What is the most memorable experience you’ve had at work?

It’s tough to pick one particular experience or case since we get so many rare and fascinating cases on this service. Here’s one example that I found really memorable though. A consult was sent in to us for a patient with a history of breast cancer, which they treated with a mastectomy. Years later she presents with a mass in her rib underlying the previous mastectomy site, all signs pointing to recurrence. It was diffusely pankeratin positive with some GATA3 positivity, and the outside favored diagnosis was recurrent carcinoma. Looking through it, a few vacuolated cells and some vague vasoformative features popped out on my review, although the cytology was quite bland and had a prominent myxoid background. Some vascular markers confirmed and we made the diagnosis of an epithelioid hemangioma in the bone. Just reminds me to stay on my toes when it comes to IHC staining in mesenchymal tumors.

What most surprised you about being a pathologist?

The amount of talking, haha. I thought I’d just be hiding behind the scope, but I’m almost always in constant discussion with my colleagues and clinicians about the care of these patients.

Is there anything you know now that you wish you had known when you began working as a pathologist?

To myself as a resident, I would say, “Don’t be afraid of mistakes, don’t be afraid of being wrong, don’t be afraid of learning.”

What do you think you would be doing if you weren’t doing this?

Honestly, not sure. Maybe art? I think it’d be fun to be in animation. That or a career counselor at a university. I like trying to work out with someone what their goals are and how to achieve them.

Could you say a few words about your association with PathologyOutlines.com?

I started contributing to PathologyOutlines.com back in residency through the recommendation of a friend who was an author for the site at the time. I enjoyed the process, and throughout residency, I wrote more topics and participated in the Fellow / Resident Advisory Board. Recently, I was invited to the Editorial Board as a bone and soft tissue content editor. Check out the new update on molecular analysis in BST for my latest work!

You can follow Dr. Obeidin on Twitter / Twitch @anisapling.

To sign up for future Spotlight On e-newsletters and more, visit our Newsletters page and type your email in the box.

Note: This interview was originally emailed to our e-newsletter subscribers on May 4, 2023.

2 June 2023: Weekly Roundup #122

Here’s what you need to know about PathologyOutlines.com this week:

1. Worldwide Directory of Pathologists Update

Congratulations to our Image Contest winners! Check out the winning images here.

We are excited about how our Worldwide Directory of Pathologists will help pathologists learn about each other and work better together. However, we are also concerned about keeping information as private as possible despite our free, no registration website. Towards this end, we prohibit anyone from copying or compiling Directory data to create their own databases or the equivalent and will take action against any violators. We intentionally do not provide lists of complete data for any searches and have restricted emails to show up only one at a time on an individual profile, not in any lists. Let us know if you have any comments or questions at Comments@PathologyOutlines.com.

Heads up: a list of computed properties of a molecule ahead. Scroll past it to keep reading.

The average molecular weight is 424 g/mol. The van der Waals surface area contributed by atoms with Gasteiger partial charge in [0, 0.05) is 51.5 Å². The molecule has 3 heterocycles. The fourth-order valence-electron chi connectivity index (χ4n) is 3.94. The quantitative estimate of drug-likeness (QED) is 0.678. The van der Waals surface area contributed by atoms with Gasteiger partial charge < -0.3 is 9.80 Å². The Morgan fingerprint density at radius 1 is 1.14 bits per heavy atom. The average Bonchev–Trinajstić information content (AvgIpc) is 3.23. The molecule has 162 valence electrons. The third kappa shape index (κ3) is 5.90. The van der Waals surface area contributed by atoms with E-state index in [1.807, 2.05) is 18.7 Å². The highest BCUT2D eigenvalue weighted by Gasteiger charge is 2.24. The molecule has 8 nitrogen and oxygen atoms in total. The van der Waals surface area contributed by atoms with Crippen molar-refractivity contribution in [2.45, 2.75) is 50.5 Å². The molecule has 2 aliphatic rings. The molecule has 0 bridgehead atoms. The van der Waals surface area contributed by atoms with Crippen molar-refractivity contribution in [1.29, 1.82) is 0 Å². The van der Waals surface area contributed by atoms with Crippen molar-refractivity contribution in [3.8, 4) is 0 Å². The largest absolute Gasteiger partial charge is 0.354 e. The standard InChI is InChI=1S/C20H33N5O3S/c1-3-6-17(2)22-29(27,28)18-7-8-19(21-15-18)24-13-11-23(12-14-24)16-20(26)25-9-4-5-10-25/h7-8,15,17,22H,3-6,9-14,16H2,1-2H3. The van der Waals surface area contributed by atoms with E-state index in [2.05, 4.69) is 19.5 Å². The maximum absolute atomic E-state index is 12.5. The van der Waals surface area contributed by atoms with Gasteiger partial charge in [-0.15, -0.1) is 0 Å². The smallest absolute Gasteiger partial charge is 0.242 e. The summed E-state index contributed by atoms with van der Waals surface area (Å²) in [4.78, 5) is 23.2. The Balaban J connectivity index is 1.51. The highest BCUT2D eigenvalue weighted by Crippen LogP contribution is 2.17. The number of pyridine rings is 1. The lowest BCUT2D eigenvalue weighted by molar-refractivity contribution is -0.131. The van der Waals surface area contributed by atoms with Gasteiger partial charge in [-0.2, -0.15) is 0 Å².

2. Dr. Pernick’s Essay on HPV Related Cancers

Dr. Pernick’s new post on human papillomavirus (HPV) related cancers is important because almost every unvaccinated person who is sexually active will get HPV at some time in their life. Read it at natpernick.substack.com/p/human-papillomavirus-hpv-related and email any comments or questions to Nat@PathologyOutlines.com.

Electron microscopy of HPV type 16 capsid protein (Image sourceWikipedia page)

3. How Do Cancer Metastases Arise?

Dr. Pernick has posted Part 1 of a 4 part series, from a pathologist’s perspective, at pathologyoutlines.com/ccnblog/howmetastasesarise1.html. He welcomes your questions and comments at Nat@PathologyOutlines.com but unfortunately cannot provide medical advice.

31 May 2023: Image Quiz #109

Authors: David Suster, M.D.Alexander Craig Mackinnon, Jr., M.D., Ph.D.

A 62 year old patient presented with a 9 cm anterior mediastinal mass (see image below). What would help differentiate this lesion from a metastasis from a head and neck lymphoepithelioma-like thymic carcinoma?

Select an answer:

A. Detailed clinical history

B. Immunohistochemistry for p63 and cytokeratins

C. In situ hybridization for EBER

D. In situ hybridization for HPV

E. Next generation sequencing

To sign up for our biweekly image quiz e-newsletters and more, visit pathologyoutlines.com/subscribe.html.

Note: This image quiz was originally emailed to our e-newsletter subscribers on May 30, 2023.

22 May 2023: Case of the Month #527

Thanks to Dr. Raul Gonzalez, Emory University School of Medicine, Atlanta, Georgia, USA for contributing this case and discussion and to Dr. Naziheh Assarzadegan, University of Florida, Gainesville, Florida, USA for reviewing the discussion.

Clinical history:

A 45 year old man presents to a gastroenterologist complaining of constipation and rectal bleeding. A single ulcerated rectal lesion is found on colonoscopy and is biopsied.

All cases are archived on our website. To view them sorted by case number, diagnosis or category, visit our main Case of the Month page.